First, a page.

At the same time Moscow ‘s program to build the biggest ICBM in the world, the Sarmat missile, has also been delayed several months and production at the Krasnoyarsk Machine-Building Plant is only 60% complete. The prominent defense correspondent Alexander Golts also observed that Deputy Prime Minister Dmitry Rogozin recently admitted that Russia’s space industry remains afflicted with a systemic crisis with redundant production facilities operating at only 40% of capacity and contended that this failure is not confined to the space sector but pervades the entire military-industrial sector. Typically the government is resorting to conscripting 4000 people to work in this sector, i.e. it is resorting to Peter the Great’s solution of factory serfs. Similarly high government officials admitted to underestimating the costs of the Armata tank, the showpiece of the ground forces which apparently cost $8 billion each. Nevertheless Putin has promised to buy 2300 such tanks by 2020 equaling one half the entire annual military budget. Golts also reported that Putin, speaking recently at Sochi, announced that almost one-third of all airplanes helicopters, UAVs and missile complexes called for have been formed in the first half of the year, i.. e 42 airplanes and 29 helicopters. Yet actual production was 19 airplanes and 20 helicopters. If thee figures are true than in April defense industry produced almost as much in this sector as it did in January-March. More likely many weapons are either unproduced or junk.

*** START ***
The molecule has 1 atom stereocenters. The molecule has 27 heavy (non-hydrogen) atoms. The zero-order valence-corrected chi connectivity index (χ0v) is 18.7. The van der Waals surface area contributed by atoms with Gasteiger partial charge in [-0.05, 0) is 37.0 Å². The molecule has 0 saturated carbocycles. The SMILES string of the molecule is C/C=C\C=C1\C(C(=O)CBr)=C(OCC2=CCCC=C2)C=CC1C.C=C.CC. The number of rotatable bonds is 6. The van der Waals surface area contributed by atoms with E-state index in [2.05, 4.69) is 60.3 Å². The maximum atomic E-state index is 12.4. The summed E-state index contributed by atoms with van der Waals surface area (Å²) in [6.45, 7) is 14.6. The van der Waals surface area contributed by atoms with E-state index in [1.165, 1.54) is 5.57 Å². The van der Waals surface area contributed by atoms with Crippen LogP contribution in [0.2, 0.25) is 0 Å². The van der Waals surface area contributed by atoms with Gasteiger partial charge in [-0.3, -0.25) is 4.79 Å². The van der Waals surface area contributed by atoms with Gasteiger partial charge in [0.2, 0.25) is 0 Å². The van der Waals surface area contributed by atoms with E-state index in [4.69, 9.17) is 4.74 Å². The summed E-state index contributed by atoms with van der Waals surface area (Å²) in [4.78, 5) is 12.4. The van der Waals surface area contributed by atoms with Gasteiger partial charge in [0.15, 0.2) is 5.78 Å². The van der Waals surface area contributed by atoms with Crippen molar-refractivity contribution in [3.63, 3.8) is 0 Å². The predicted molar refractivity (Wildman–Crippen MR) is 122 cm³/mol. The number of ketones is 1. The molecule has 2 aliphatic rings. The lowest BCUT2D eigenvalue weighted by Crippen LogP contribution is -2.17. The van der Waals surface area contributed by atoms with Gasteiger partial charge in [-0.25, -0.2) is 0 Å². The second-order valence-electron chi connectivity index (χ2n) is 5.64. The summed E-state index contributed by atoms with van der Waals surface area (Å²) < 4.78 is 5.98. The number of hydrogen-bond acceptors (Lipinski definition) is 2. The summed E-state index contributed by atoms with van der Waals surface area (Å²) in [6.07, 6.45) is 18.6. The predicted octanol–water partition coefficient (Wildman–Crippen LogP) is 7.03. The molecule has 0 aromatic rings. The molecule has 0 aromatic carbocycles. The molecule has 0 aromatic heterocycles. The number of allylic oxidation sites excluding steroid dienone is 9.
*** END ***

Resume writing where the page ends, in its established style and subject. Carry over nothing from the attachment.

Clearly, despite spending 3% of GDP on defense (at least that much is announced), aspiring to raise that figure to 4%, tripling defense expenditure since 2007, and refusing to cut spending, Russia gets a miserable return on its investment. Moreover the report issued after Boris Nemtsov’s murder found that in the first ten months of the war in Ukraine, Moscow spent over a billion dollars to support the “rebels,” while rank and file mercenaries in the Donbass received $1.774 billion and the Russian government spent $1.5 billion on refugees from the Donbass. Meanwhile, Russia is cutting indexation of pensions, and investments in virtually all forms of human and social capital.

It should be clear to everyone that these processes replicate Tsarist and Soviet patterns and were instrumental in precipitating the fall of those systems. Russia’s militarization is dangerous not only because of the threats it raises abroad and the possibility of it starting a much wider war, but also because it is unsustainable and as has happened before in Russian history, a protracted crisis will shake the system to its roots. Being a reputed student of Russian history, Mr. Putin might want to take another look at that history, preferably through writers his regime has not yet censored.